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    ABSTRACT: The aim of this study was to investigate the early and late outcomes of patients undergoing pulmonary embolectomy for acute massive pulmonary embolus. Twenty-one patients (15 male, 6 female) underwent pulmonary embolectomy at our institution between March 2001 and July 2010. The median age was 55 years (range, 24 to 70 years). Of these, 9 patients presented with out-of-hospital cardiac arrest and 8 presented with New York Heart Association class III or IV. Sixteen patients underwent preoperative transthoracic echocardiography, which showed evidence of right ventricular dilatation in all, whereas in 14 patients (66.6%) pulmonary artery pressures were significantly elevated with moderate to severe tricuspid regurgitation. The median preoperative Euroscore was 9 (range, 3 to 16), and 11 patients (52.1%) received systemic thrombolysis preoperatively. There were 6 salvage (28.5%), 10 emergency (47.6%), and 5 urgent (23.8%) procedures. Concomitant procedures were performed in 3 patients (14.2%), and surgery was performed without the use of cardiopulmonary bypass in 3 patients (14.2%). The median follow-up was 38 months (range, 0 to 114 months). The in-hospital mortality was 19% (n = 4). Postoperative complications included stroke (n = 3, 14.2%), lower respiratory tract infection (n = 6, 28.5%), wound infection (n = 3, 14.2%), acute renal failure requiring hemofiltration (n = 4, 19%), and supraventricular tachyarrhythmias (n = 4, 19%). At discharge, transthoracic echocardiography showed mild to moderate right ventricular dysfunction and dilatation in 11 survivors (64.7%). Two patients died during follow-up, and actuarial survival at 5 years was 76.9% ± 10.1% and at 8 years was 51.2% ± 22.0%. At final follow-up, 11 of the 15 survivors (73.3%) were New York Heart Association class I, and no patients required further intervention. Patients who undergo surgery for massive pulmonary embolism have an acceptable outcome despite being high-risk.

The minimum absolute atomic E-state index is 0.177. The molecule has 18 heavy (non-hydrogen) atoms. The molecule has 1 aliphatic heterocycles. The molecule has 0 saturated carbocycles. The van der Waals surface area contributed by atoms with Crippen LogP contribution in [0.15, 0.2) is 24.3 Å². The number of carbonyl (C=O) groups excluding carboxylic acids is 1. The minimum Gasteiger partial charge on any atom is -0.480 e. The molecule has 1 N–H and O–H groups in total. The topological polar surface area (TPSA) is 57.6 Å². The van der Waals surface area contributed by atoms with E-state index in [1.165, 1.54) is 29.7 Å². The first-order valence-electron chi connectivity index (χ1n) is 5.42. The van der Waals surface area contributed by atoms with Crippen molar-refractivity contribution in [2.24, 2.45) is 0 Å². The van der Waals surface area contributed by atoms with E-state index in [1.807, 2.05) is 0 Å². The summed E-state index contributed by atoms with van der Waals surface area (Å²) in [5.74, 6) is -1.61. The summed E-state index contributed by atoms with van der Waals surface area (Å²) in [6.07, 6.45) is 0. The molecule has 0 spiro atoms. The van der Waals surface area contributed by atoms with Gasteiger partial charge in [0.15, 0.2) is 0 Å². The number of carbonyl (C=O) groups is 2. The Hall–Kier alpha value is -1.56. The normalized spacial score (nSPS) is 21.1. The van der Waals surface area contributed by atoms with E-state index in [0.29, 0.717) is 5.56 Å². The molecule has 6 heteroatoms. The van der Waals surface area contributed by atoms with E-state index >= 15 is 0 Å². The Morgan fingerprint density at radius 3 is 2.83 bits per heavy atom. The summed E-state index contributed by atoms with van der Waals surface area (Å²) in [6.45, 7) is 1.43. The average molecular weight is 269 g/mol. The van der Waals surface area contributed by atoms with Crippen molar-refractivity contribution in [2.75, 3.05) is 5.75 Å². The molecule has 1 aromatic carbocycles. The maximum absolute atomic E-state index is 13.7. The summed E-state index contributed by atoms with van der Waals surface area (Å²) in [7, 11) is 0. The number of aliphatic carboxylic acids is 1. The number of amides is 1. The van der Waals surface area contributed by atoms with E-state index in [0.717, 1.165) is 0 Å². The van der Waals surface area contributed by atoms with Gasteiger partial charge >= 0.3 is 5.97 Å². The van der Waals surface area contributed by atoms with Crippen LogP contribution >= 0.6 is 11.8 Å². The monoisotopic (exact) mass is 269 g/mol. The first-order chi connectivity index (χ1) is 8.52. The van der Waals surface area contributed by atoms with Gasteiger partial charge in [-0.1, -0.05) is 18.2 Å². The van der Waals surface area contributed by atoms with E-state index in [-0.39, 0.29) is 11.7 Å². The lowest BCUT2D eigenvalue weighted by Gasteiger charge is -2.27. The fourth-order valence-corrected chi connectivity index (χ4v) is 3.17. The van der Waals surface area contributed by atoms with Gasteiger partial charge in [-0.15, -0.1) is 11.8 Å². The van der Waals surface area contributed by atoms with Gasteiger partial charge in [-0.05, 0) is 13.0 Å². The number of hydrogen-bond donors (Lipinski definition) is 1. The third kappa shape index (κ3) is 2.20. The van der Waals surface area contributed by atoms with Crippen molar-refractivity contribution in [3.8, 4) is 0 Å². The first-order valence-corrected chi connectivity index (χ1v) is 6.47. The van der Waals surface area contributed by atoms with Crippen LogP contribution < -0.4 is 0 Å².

The Annals of thoracic surgery 12/2010; 90(6):1747-52. DOI:10.1016/j.athoracsur.2010.08.002 · 3.65 Impact Factor